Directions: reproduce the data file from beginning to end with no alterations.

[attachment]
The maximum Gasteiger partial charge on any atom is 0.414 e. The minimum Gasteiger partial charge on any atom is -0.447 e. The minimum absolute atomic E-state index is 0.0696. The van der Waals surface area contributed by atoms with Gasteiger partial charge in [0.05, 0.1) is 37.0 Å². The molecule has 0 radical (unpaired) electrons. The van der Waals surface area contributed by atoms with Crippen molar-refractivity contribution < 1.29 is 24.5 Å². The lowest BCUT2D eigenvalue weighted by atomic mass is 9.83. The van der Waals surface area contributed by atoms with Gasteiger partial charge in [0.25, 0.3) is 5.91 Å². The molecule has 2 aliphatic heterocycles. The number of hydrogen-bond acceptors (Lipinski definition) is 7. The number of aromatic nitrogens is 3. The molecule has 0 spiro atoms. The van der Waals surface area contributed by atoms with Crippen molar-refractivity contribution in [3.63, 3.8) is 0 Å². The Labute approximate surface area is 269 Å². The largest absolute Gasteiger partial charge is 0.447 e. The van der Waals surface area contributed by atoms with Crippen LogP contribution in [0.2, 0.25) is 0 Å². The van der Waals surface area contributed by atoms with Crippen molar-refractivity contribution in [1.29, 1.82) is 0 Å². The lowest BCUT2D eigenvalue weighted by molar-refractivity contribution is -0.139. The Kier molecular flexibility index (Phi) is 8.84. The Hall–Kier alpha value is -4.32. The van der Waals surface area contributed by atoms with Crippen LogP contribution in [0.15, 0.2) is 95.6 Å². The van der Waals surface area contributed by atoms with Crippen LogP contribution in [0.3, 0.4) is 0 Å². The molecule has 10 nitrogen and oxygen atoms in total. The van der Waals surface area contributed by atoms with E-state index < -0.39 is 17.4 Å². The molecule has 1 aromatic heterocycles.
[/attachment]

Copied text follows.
The maximum Gasteiger partial charge on any atom is 0.414 e. The minimum Gasteiger partial charge on any atom is -0.447 e. The minimum absolute atomic E-state index is 0.0696. The van der Waals surface area contributed by atoms with Gasteiger partial charge in [0.05, 0.1) is 37.0 Å². The molecule has 0 radical (unpaired) electrons. The van der Waals surface area contributed by atoms with Crippen molar-refractivity contribution < 1.29 is 24.5 Å². The lowest BCUT2D eigenvalue weighted by atomic mass is 9.83. The van der Waals surface area contributed by atoms with Gasteiger partial charge in [0.25, 0.3) is 5.91 Å². The molecule has 2 aliphatic heterocycles. The number of hydrogen-bond acceptors (Lipinski definition) is 7. The number of aromatic nitrogens is 3. The molecule has 0 spiro atoms. The van der Waals surface area contributed by atoms with Crippen molar-refractivity contribution in [3.63, 3.8) is 0 Å². The Labute approximate surface area is 269 Å². The largest absolute Gasteiger partial charge is 0.447 e. The van der Waals surface area contributed by atoms with Crippen LogP contribution in [0.2, 0.25) is 0 Å². The van der Waals surface area contributed by atoms with Crippen molar-refractivity contribution in [1.29, 1.82) is 0 Å². The lowest BCUT2D eigenvalue weighted by molar-refractivity contribution is -0.139. The Kier molecular flexibility index (Phi) is 8.84. The Hall–Kier alpha value is -4.32. The van der Waals surface area contributed by atoms with Crippen LogP contribution in [0.15, 0.2) is 95.6 Å². The van der Waals surface area contributed by atoms with Crippen LogP contribution in [0.3, 0.4) is 0 Å². The molecule has 10 nitrogen and oxygen atoms in total. The van der Waals surface area contributed by atoms with E-state index < -0.39 is 17.4 Å². The molecule has 1 aromatic heterocycles.